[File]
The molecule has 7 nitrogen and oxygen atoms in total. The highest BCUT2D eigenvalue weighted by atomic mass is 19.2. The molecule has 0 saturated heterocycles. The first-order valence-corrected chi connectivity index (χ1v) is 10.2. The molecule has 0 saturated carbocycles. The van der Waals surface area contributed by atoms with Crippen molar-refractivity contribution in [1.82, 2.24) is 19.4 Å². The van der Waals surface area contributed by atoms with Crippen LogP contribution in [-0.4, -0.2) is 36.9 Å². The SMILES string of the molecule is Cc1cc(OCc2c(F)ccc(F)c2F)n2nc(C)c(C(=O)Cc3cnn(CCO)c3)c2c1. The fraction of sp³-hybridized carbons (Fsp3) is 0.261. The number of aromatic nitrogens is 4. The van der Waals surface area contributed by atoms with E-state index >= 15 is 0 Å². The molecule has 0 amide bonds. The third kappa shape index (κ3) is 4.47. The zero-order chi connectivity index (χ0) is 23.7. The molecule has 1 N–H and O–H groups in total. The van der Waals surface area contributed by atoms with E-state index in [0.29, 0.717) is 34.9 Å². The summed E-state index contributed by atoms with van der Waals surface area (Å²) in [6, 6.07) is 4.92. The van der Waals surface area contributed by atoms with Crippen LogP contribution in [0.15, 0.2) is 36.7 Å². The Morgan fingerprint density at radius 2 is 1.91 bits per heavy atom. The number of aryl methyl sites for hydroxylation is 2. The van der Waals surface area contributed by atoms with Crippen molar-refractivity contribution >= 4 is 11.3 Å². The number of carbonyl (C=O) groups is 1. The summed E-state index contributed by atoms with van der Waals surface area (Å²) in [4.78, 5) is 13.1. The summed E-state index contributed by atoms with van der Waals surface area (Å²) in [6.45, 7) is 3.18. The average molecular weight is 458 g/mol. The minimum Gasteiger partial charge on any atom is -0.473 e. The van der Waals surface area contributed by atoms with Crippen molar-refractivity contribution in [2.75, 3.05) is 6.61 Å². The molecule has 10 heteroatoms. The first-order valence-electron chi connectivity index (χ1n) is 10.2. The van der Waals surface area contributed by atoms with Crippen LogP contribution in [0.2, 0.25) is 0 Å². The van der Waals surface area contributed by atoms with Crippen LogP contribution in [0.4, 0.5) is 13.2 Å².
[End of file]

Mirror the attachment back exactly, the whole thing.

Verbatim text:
The molecule has 7 nitrogen and oxygen atoms in total. The highest BCUT2D eigenvalue weighted by atomic mass is 19.2. The molecule has 0 saturated heterocycles. The first-order valence-corrected chi connectivity index (χ1v) is 10.2. The molecule has 0 saturated carbocycles. The van der Waals surface area contributed by atoms with Crippen molar-refractivity contribution in [1.82, 2.24) is 19.4 Å². The van der Waals surface area contributed by atoms with Crippen LogP contribution in [-0.4, -0.2) is 36.9 Å². The SMILES string of the molecule is Cc1cc(OCc2c(F)ccc(F)c2F)n2nc(C)c(C(=O)Cc3cnn(CCO)c3)c2c1. The fraction of sp³-hybridized carbons (Fsp3) is 0.261. The number of aromatic nitrogens is 4. The van der Waals surface area contributed by atoms with E-state index >= 15 is 0 Å². The molecule has 0 amide bonds. The third kappa shape index (κ3) is 4.47. The zero-order chi connectivity index (χ0) is 23.7. The molecule has 1 N–H and O–H groups in total. The van der Waals surface area contributed by atoms with E-state index in [0.29, 0.717) is 34.9 Å². The summed E-state index contributed by atoms with van der Waals surface area (Å²) in [6, 6.07) is 4.92. The van der Waals surface area contributed by atoms with Crippen LogP contribution in [0.15, 0.2) is 36.7 Å². The Morgan fingerprint density at radius 2 is 1.91 bits per heavy atom. The number of aryl methyl sites for hydroxylation is 2. The van der Waals surface area contributed by atoms with Crippen molar-refractivity contribution >= 4 is 11.3 Å². The number of carbonyl (C=O) groups is 1. The summed E-state index contributed by atoms with van der Waals surface area (Å²) in [4.78, 5) is 13.1. The summed E-state index contributed by atoms with van der Waals surface area (Å²) in [6.45, 7) is 3.18. The average molecular weight is 458 g/mol. The minimum Gasteiger partial charge on any atom is -0.473 e. The van der Waals surface area contributed by atoms with Crippen molar-refractivity contribution in [2.75, 3.05) is 6.61 Å². The molecule has 10 heteroatoms. The first-order valence-electron chi connectivity index (χ1n) is 10.2. The van der Waals surface area contributed by atoms with Crippen LogP contribution in [0.2, 0.25) is 0 Å². The van der Waals surface area contributed by atoms with Crippen LogP contribution in [0.4, 0.5) is 13.2 Å².